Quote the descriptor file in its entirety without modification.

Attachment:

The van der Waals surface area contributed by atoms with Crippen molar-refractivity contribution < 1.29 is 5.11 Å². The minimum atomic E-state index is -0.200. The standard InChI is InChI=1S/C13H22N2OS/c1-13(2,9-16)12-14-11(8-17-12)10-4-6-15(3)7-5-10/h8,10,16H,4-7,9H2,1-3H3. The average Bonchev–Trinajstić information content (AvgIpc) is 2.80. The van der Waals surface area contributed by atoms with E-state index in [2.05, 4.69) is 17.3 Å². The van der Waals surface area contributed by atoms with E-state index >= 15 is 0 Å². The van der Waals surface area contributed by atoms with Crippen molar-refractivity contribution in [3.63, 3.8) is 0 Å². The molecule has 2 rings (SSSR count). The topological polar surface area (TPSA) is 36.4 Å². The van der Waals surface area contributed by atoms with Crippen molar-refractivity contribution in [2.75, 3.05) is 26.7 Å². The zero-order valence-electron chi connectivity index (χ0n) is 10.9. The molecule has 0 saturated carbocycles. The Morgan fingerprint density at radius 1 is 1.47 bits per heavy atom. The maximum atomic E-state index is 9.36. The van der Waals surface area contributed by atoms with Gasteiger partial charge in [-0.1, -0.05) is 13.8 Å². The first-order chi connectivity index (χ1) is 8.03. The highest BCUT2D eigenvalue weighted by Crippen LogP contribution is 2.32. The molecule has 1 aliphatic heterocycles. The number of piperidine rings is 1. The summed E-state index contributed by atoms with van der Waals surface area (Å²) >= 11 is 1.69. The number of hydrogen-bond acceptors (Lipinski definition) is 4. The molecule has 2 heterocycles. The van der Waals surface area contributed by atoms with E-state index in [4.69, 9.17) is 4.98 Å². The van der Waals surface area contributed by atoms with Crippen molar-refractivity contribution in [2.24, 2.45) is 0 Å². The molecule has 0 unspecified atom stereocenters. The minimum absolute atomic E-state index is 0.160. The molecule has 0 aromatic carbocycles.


The van der Waals surface area contributed by atoms with Crippen molar-refractivity contribution < 1.29 is 5.11 Å². The minimum atomic E-state index is -0.200. The standard InChI is InChI=1S/C13H22N2OS/c1-13(2,9-16)12-14-11(8-17-12)10-4-6-15(3)7-5-10/h8,10,16H,4-7,9H2,1-3H3. The average Bonchev–Trinajstić information content (AvgIpc) is 2.80. The van der Waals surface area contributed by atoms with E-state index in [2.05, 4.69) is 17.3 Å². The van der Waals surface area contributed by atoms with E-state index >= 15 is 0 Å². The van der Waals surface area contributed by atoms with Crippen molar-refractivity contribution in [3.63, 3.8) is 0 Å². The molecule has 2 rings (SSSR count). The topological polar surface area (TPSA) is 36.4 Å². The van der Waals surface area contributed by atoms with Crippen molar-refractivity contribution in [2.75, 3.05) is 26.7 Å². The zero-order valence-electron chi connectivity index (χ0n) is 10.9. The molecule has 0 saturated carbocycles. The Morgan fingerprint density at radius 1 is 1.47 bits per heavy atom. The maximum atomic E-state index is 9.36. The van der Waals surface area contributed by atoms with Gasteiger partial charge in [-0.1, -0.05) is 13.8 Å². The first-order chi connectivity index (χ1) is 8.03. The highest BCUT2D eigenvalue weighted by Crippen LogP contribution is 2.32. The molecule has 1 aliphatic heterocycles. The number of piperidine rings is 1. The summed E-state index contributed by atoms with van der Waals surface area (Å²) >= 11 is 1.69. The number of hydrogen-bond acceptors (Lipinski definition) is 4. The molecule has 2 heterocycles. The van der Waals surface area contributed by atoms with E-state index in [4.69, 9.17) is 4.98 Å². The van der Waals surface area contributed by atoms with Crippen molar-refractivity contribution in [2.24, 2.45) is 0 Å². The molecule has 0 unspecified atom stereocenters. The minimum absolute atomic E-state index is 0.160. The molecule has 0 aromatic carbocycles.